Sometimes, health-care workers make their own rules. Four years ago, I went to a hospital for a hernia repair that required an overnight stay. Since no one was with me when I checked in, I asked the staffer on duty to store my suitcase. The hospital does have a storage facility for that purpose, but she wouldn’t take my bag, or even check me in. “You have to have somebody with you,” she insisted, although hospital policy didn’t require it.
At a different hospital stay, during a six-hour liver operation, the friends with me couldn’t learn if I was alive or dead. One of them had my power of attorney and health-care proxy, and I’d filled out the hospital’s release form saying that all three should receive updates on my condition during surgery. I later learned that hospital’s policy is to honor those documents, as the law requires. But the staffer in the surgical waiting room repeatedly told my friends that she couldn’t give them any information, because they weren’t immediate family.
Both times, the problem wasn’t official hospital policy, but hospital employees who imposed their personal prejudices on me and on the people who love me.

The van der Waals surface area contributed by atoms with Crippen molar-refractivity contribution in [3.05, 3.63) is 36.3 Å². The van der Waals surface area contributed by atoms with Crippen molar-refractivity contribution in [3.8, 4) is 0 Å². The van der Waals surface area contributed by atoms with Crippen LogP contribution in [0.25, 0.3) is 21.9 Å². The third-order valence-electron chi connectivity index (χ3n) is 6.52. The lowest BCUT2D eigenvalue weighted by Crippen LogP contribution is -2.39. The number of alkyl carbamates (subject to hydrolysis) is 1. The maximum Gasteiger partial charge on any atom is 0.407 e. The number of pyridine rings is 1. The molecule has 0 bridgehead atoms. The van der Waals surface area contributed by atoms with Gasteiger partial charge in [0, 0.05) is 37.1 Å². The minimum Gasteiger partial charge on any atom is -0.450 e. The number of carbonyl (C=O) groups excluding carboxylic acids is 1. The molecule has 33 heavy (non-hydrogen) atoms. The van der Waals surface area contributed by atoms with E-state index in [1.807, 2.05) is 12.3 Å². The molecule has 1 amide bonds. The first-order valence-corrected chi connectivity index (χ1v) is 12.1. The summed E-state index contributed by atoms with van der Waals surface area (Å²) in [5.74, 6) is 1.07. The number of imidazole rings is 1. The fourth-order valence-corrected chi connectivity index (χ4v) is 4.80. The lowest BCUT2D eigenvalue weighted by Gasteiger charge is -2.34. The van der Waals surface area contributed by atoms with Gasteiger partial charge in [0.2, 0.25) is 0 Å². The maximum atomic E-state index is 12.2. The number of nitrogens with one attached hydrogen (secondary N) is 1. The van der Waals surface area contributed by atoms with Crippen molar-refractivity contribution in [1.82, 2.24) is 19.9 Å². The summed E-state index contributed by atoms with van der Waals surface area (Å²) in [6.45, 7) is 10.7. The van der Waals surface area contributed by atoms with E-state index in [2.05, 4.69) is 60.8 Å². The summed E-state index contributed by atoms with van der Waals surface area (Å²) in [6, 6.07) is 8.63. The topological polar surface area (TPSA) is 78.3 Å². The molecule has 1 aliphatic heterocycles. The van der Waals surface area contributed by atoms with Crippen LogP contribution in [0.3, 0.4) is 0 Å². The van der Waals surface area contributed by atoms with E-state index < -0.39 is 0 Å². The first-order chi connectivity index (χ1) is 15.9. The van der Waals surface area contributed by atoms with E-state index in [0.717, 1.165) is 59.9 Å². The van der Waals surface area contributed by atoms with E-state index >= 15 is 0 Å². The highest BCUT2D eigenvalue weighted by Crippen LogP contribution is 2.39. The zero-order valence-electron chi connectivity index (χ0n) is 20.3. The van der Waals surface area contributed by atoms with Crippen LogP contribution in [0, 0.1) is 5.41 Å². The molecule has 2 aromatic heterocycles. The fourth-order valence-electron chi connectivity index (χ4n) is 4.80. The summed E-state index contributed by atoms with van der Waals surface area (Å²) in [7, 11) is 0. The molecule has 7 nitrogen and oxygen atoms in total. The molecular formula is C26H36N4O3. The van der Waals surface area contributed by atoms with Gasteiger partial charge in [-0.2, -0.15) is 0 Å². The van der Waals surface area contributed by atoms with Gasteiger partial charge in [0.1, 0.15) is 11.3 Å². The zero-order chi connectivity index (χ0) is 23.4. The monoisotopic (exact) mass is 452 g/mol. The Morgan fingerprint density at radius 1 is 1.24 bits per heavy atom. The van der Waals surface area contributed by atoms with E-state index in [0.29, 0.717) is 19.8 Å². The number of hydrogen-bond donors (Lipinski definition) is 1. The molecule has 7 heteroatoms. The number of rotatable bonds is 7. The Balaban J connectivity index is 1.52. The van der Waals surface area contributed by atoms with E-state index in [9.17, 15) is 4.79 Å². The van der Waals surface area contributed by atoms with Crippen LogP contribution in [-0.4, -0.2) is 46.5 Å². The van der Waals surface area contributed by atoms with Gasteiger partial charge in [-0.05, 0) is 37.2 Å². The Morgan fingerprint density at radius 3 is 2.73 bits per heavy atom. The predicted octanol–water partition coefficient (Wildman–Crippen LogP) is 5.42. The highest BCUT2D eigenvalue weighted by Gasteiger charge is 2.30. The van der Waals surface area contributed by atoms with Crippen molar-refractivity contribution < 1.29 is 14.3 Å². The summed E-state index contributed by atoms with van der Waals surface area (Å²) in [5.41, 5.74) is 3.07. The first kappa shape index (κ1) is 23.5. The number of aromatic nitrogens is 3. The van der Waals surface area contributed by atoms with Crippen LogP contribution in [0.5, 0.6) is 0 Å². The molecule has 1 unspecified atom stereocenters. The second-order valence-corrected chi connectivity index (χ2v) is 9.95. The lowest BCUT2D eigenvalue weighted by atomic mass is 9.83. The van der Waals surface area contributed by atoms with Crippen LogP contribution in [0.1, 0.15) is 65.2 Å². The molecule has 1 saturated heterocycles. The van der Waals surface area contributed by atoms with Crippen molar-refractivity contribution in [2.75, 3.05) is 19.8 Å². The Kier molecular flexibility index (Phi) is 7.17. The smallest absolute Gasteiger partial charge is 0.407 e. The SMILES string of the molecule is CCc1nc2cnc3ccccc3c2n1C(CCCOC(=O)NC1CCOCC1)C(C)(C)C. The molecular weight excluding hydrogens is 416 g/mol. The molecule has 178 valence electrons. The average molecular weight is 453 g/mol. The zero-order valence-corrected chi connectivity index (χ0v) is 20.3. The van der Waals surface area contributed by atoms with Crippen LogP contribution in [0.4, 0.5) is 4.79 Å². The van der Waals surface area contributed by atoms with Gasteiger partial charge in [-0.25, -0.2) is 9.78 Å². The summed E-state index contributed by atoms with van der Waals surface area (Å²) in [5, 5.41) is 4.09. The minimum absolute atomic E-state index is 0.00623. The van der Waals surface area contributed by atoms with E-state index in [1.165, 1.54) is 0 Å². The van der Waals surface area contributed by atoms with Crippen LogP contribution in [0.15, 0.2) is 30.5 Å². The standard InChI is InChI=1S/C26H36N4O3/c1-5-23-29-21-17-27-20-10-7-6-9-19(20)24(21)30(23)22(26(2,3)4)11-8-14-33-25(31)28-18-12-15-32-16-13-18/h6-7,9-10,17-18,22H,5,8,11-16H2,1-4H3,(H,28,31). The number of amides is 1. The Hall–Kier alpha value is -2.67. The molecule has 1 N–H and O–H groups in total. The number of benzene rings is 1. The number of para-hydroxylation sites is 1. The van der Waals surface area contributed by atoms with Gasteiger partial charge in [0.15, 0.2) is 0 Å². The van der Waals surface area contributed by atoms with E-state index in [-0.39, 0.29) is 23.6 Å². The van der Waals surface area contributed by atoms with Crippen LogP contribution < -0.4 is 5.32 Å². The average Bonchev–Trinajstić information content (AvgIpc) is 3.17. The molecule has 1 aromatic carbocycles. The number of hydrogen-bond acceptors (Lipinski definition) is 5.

You may need your own caregivers. Although hospitals used to have strict visiting hours, many now provide cots or lounge chairs to accommodate overnight guests, who have almost become a necessity. “One thing that I tell people is, if you have a sick family member, don’t leave them alone in the hospital,” advises surgeon and author Atul Gawande. And a report by the Institute for Patient- and Family-Centered Care states, “For a number of years, the Joint Commission [on Accreditation of Health-Care Organizations] has recommended that patients bring a family member or trusted friend with them to the hospital as a safety strategy.”
I wish I’d known that sooner. Alone in a hospital room on the night of my liver surgery, I couldn’t stop myself from sliding down in the bed until my catheter disconnected, my breathing tube snagged on the bedrail, and the foot board cut into the backs of my legs. For more than two hours, staffers simply ignored my ringing the call bell. When I later complained, they shrugged. Without a companion to demand help — or provide it themselves — I was out of luck.